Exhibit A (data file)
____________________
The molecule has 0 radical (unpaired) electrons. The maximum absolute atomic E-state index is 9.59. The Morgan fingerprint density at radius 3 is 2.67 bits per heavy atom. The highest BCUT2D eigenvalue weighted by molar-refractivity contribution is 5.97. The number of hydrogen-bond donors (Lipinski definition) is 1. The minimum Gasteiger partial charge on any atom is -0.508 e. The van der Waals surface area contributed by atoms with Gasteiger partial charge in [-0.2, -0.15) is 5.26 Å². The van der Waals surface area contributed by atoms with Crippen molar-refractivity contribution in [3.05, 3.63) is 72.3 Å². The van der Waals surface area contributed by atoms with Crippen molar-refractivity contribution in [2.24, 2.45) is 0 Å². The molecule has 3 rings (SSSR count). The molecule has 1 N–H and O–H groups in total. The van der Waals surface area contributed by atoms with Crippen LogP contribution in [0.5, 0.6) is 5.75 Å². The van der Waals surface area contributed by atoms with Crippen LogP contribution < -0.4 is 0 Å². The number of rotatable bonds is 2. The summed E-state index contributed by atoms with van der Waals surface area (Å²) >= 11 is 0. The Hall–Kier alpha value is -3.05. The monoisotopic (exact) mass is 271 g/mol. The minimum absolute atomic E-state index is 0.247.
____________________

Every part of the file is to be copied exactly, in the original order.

The molecule has 0 radical (unpaired) electrons. The maximum absolute atomic E-state index is 9.59. The Morgan fingerprint density at radius 3 is 2.67 bits per heavy atom. The highest BCUT2D eigenvalue weighted by molar-refractivity contribution is 5.97. The number of hydrogen-bond donors (Lipinski definition) is 1. The minimum Gasteiger partial charge on any atom is -0.508 e. The van der Waals surface area contributed by atoms with Gasteiger partial charge in [-0.2, -0.15) is 5.26 Å². The van der Waals surface area contributed by atoms with Crippen molar-refractivity contribution in [3.05, 3.63) is 72.3 Å². The van der Waals surface area contributed by atoms with Crippen molar-refractivity contribution in [2.24, 2.45) is 0 Å². The molecule has 3 rings (SSSR count). The molecule has 1 N–H and O–H groups in total. The van der Waals surface area contributed by atoms with Crippen LogP contribution in [0.5, 0.6) is 5.75 Å². The van der Waals surface area contributed by atoms with Crippen LogP contribution < -0.4 is 0 Å². The number of rotatable bonds is 2. The summed E-state index contributed by atoms with van der Waals surface area (Å²) >= 11 is 0. The Hall–Kier alpha value is -3.05. The monoisotopic (exact) mass is 271 g/mol. The minimum absolute atomic E-state index is 0.247.